[A-List] Afghanistan: the blowback continues
Michael.Keaney at mbs.fi
Mon Jul 22 02:16:42 MDT 2002
Friendly fire toll blamed on false reports
Innocents are targeted on claims of warlords, writes IAN BRUCE
US bombing mistakes based on faulty intelligence from warlords have killed more than 800 Afghan civilians with no proven links to either the ousted Taliban regime or the Al Qaeda terrorist network, according to the UN and human rights agencies.
Despite a claim by General Tommy Franks, the head of US central command, that the campaign "is the most accurate fought in this nation's history", the Pentagon's insistence on using precision air power rather than ground troops has produced more than 400 admitted "collateral fatalities" since November.
The US military says it does not keep a tally of civilian dead and wounded because of the difficulties of verifying reports and the tradition of burial within hours of death.
It has, however, investigated 11 sites where government officials have complained of strikes on innocent targets, including the controversial strafing of four villages in Oruzgan province last month in which a wedding party was subjected to cannon-fire from a C-130 gunship, killing at least 54.
Pentagon officials have moved from an almost exclusively aerial policy to the risky insertion of special forces teams into suspect areas to allow better verification oflegitimate targets.
Critics claim the US military is too reliant on information from warlords who have brought down air strikes on rivals rather than terrorists or Taliban fighters.
The Afghan government is demanding a say in which targets are hit to try to avoid further "friendly fire" incidents.
Dr Abdullah Abdullah, the foreign minister, said: "We have to be given a larger role. If things do not improve, I will continue to pray for American success, but I will no longer be able to take part in this policy of permitting attacks at will."
Colonel Ray Shepherd, a spokesman for US central command, insisted every precaution was taken before the go-ahead was given to release weapons.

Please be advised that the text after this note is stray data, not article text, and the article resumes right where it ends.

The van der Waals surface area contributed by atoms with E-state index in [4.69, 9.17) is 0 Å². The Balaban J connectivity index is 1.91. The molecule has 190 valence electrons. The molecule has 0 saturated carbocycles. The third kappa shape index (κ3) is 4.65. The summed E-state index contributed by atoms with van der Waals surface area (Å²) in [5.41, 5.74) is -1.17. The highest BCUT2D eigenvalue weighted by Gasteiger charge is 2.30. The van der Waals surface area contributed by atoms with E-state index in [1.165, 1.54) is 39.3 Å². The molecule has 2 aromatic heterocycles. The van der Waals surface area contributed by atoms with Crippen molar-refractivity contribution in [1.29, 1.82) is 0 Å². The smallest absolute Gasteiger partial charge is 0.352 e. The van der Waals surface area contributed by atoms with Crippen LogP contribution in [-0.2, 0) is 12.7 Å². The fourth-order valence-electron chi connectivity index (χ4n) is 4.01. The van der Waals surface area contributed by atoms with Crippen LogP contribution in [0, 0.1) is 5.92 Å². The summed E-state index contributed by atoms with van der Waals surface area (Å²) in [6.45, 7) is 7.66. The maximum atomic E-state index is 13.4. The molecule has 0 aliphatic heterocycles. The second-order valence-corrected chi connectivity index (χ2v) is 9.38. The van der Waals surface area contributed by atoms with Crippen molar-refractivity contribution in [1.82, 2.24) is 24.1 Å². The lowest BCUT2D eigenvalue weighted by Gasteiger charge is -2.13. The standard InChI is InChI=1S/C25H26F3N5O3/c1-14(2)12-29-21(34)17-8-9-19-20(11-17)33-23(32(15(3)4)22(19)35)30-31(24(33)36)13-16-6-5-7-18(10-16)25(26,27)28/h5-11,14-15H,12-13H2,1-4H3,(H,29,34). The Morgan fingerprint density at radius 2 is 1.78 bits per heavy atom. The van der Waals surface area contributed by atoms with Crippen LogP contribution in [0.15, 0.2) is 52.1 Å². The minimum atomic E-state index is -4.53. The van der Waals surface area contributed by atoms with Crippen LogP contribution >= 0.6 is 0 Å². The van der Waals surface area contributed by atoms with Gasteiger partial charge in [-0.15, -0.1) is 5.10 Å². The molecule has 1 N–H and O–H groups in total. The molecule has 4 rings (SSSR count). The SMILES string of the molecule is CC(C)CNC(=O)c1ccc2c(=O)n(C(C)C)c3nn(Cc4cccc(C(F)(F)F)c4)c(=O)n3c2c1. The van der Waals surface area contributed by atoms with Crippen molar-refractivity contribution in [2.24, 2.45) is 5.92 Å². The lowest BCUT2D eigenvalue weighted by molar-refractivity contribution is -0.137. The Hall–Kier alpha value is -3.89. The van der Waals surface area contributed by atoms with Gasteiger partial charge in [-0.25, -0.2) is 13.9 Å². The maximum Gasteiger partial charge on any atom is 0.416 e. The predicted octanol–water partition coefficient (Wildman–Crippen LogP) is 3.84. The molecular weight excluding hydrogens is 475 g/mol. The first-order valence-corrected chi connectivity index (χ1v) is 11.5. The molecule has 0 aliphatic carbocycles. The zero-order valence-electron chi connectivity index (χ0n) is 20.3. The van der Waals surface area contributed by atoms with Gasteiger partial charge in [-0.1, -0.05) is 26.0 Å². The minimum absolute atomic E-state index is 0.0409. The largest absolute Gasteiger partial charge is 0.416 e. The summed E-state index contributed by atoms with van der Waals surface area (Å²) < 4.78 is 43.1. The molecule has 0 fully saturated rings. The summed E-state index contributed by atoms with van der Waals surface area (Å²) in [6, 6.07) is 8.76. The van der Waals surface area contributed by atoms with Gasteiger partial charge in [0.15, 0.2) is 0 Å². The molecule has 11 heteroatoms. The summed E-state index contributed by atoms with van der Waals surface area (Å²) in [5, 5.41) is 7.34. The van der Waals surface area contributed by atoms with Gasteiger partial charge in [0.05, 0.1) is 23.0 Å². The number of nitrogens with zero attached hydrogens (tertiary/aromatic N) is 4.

"We painstakingly assess the potential for injuring civilians or damaging civilian facilities, and positively identify targets before striking. But we do want to ensure that co-ordination with Afghan leaders is complete prior to an action," he said.
The higher accuracy of bombs and missiles means there have been fewer "stray weapon" accidents than in previous conflicts. A notable exception was a hit on a mosque last November which killed more than 60 civilians after a bomb aimed at the nearby compound of a senior Taliban leader went wide of its mark.
The UN documented a case of questionable targeting when aircraft struck a suspected arms dump in Niazi Qala on December 29, killing 52 villagers.
Global Exchange, a US aid agency, has compiled a list of 812 Afghan civilian deaths from American airstrikes.
Marla Ruzicka, a field worker, said: "Smart bombs are only as smart as the people directing them. Before bombs are dropped, the military should be 100% certain of who they are bombing."
News of the high toll of Afghan civilians came as a land mine killed 13 passengers on a bus and injured six others in the central province of Bamiyan.
David Sing, of the UN, said villagers had told the driver to take a detour because of the risk of land mines. The UN estimates there are more than 10 million mines left in Afghanistan, which kill and maim dozens of people each month.
In another development, four members of a banned Islamic extremist group, who are suspected of involvement in dozens of religiously motivated killings, have been arrested in Pakistan.
The members of Lashkar-e-Jhangvi, a Sunni Muslim group, had been in hiding since fighting beside the Taliban against US-backed forces in Afghanistan, police said.
Dozens of suspected militants have been detained in connection with last month's car bombing that killed 12 people outside the US consulate in Karachi, and the May 8 suicide bombing outside the Sheraton Hotel in the city, which killed 11 French engineers and three others, including the bomber.
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